Lib Dem MPs have a duty to vote against higher fees

Rebellion grows as Michael Gove announces new cap of £9,000 on tuition fees.

Michael Gove's announcement that university tuition fees will be capped at £9,000 – £2,000 higher than originally suggested by Vince Cable – spares us the unlimited market proposed by the Browne review.

But this still represents a significant increase from the current limit of £3,290 and Lib Dem backbenchers, all of whom (including, as shown, Nick Clegg) pledged to vote against any rise in fees, are understandably concerned.

In what looks like a damage-limitation exercise by the coalition, Gove announced the increase on the Today programme this morning and David Willetts will make a Commons statement at 12.30pm. Cable, who is officially responsible for universities policy, is nowhere to be seen.

The coalition agreement allows the Lib Dems to abstain from any vote, but many, particularly those who represent university seats, are determined to honour their pledge.

The latest rebel is Jenny Willott, MP for Cardiff Central and PPS to Chris Huhne. She said: "I will not support an increase in tuition fees and I'm deeply concerned about increasing levels of student debt." Should she stick to her pledge to vote against any increase in fees, she will be required to resign or be sacked as a PPS.

Other rebels include the party grandees Ming Campbell and Charles Kennedy, Greg Mulholland, MP for Leeds North-West, Julian Huppert, MP for Cambridge, Stephen Williams, MP for Bristol West, and (of course) Bob Russell. In total, as many as 20 of the party's 37 backbenchers are expected to vote against the government.

The coalition isn't heading for a Commons defeat – that would require at least a dozen Tory MPs to join the rebellion – but it is facing the biggest rebellion of this parliament.

Lib Dem MPs should not be bought off by talk of the government "widening access". Nor should the argument that the "situation has changed" since May persuade anyone. The Budget deficit was larger, not smaller, at the time of the election. The Lib Dems have a moral duty to vote against higher tuition fees.

George Eaton is political editor of the New Statesman.

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The Fire Brigades Union reaffiliates to Labour - what does it mean?

Any union rejoining Labour will be welcomed by most in the party - but the impact on the party's internal politics will be smaller than you think.

The Fire Brigades Union (FBU) has voted to reaffiliate to the Labour party, in what is seen as a boost to Jeremy Corbyn. What does it mean for Labour’s internal politics?

Firstly, technically, the FBU has never affliated before as they are notionally part of the civil service - however, following the firefighters' strike in 2004, they decisively broke with Labour.

The main impact will be felt on the floor of Labour party conference. Although the FBU’s membership – at around 38,000 – is too small to have a material effect on the outcome of votes themselves, it will change the tenor of the motions put before party conference.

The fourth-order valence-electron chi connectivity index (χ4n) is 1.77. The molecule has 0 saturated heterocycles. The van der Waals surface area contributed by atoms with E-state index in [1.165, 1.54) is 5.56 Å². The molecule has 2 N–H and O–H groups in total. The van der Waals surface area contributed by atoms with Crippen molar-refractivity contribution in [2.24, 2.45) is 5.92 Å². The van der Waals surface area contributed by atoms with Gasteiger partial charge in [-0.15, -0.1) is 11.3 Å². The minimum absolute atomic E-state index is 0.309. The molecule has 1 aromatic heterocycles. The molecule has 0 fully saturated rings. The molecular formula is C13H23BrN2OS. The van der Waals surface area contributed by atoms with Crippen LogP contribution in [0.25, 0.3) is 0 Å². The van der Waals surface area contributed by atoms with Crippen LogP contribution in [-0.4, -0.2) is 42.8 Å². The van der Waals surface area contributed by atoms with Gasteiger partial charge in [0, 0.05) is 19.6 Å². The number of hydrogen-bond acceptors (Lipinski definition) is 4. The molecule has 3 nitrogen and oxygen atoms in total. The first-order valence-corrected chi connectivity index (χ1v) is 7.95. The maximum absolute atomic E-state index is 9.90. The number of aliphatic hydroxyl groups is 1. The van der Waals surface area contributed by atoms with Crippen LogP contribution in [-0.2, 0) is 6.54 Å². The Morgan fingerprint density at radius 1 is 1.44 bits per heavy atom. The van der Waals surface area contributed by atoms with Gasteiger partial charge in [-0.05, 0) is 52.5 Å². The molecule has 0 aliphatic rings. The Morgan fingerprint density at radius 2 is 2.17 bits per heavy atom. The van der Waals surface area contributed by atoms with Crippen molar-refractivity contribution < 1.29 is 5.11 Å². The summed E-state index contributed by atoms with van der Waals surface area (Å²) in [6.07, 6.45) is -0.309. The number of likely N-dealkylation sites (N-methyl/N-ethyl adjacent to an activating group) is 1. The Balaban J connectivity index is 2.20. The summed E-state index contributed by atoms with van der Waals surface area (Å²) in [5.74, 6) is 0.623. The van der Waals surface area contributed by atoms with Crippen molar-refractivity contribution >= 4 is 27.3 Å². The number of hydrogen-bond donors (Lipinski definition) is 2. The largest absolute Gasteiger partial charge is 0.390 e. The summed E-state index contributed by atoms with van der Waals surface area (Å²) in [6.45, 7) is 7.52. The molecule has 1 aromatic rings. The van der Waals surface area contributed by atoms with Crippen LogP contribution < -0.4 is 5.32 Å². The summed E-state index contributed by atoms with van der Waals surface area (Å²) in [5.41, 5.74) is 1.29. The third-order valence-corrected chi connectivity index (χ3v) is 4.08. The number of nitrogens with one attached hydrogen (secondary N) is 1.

The FBU’s leadership is not only to the left of most unions in the Trades Union Congress (TUC), it is more inclined to bring motions relating to foreign affairs than other unions with similar politics (it is more internationalist in focus than, say, the PCS, another union that may affiliate due to Corbyn’s leadership). Motions on Israel/Palestine, the nuclear deterrent, and other issues, will find more support from FBU delegates than it has from other affiliated trade unions.

In terms of the balance of power between the affiliated unions themselves, the FBU’s re-entry into Labour politics is unlikely to be much of a gamechanger. Trade union positions, elected by trade union delegates at conference, are unlikely to be moved leftwards by the reaffiliation of the FBU. Unite, the GMB, Unison and Usdaw are all large enough to all-but-guarantee themselves a seat around the NEC. Community, a small centrist union, has already lost its place on the NEC in favour of the bakers’ union, which is more aligned to Tom Watson than Jeremy Corbyn.

Matt Wrack, the FBU’s General Secretary, will be a genuine ally to Corbyn and John McDonnell. Len McCluskey and Dave Prentis were both bounced into endorsing Corbyn by their executives and did so less than wholeheartedly. Tim Roache, the newly-elected General Secretary of the GMB, has publicly supported Corbyn but is seen as a more moderate voice at the TUC. Only Dave Ward of the Communication Workers’ Union, who lent staff and resources to both Corbyn’s campaign team and to the parliamentary staff of Corbyn and McDonnell, is truly on side.

The impact of reaffiliation may be felt more keenly in local parties. The FBU’s membership looks small in real terms compared Unite and Unison have memberships of over a million, while the GMB and Usdaw are around the half-a-million mark, but is much more impressive when you consider that there are just 48,000 firefighters in Britain. This may make them more likely to participate in internal elections than other affiliated trade unionists, just 60,000 of whom voted in the Labour leadership election in 2015. However, it is worth noting that it is statistically unlikely most firefighters are Corbynites - those that are will mostly have already joined themselves. The affiliation, while a morale boost for many in the Labour party, is unlikely to prove as significant to the direction of the party as the outcome of Unison’s general secretary election or the struggle for power at the top of Unite in 2018. 

Stephen Bush is editor of the Staggers, the New Statesman’s political blog.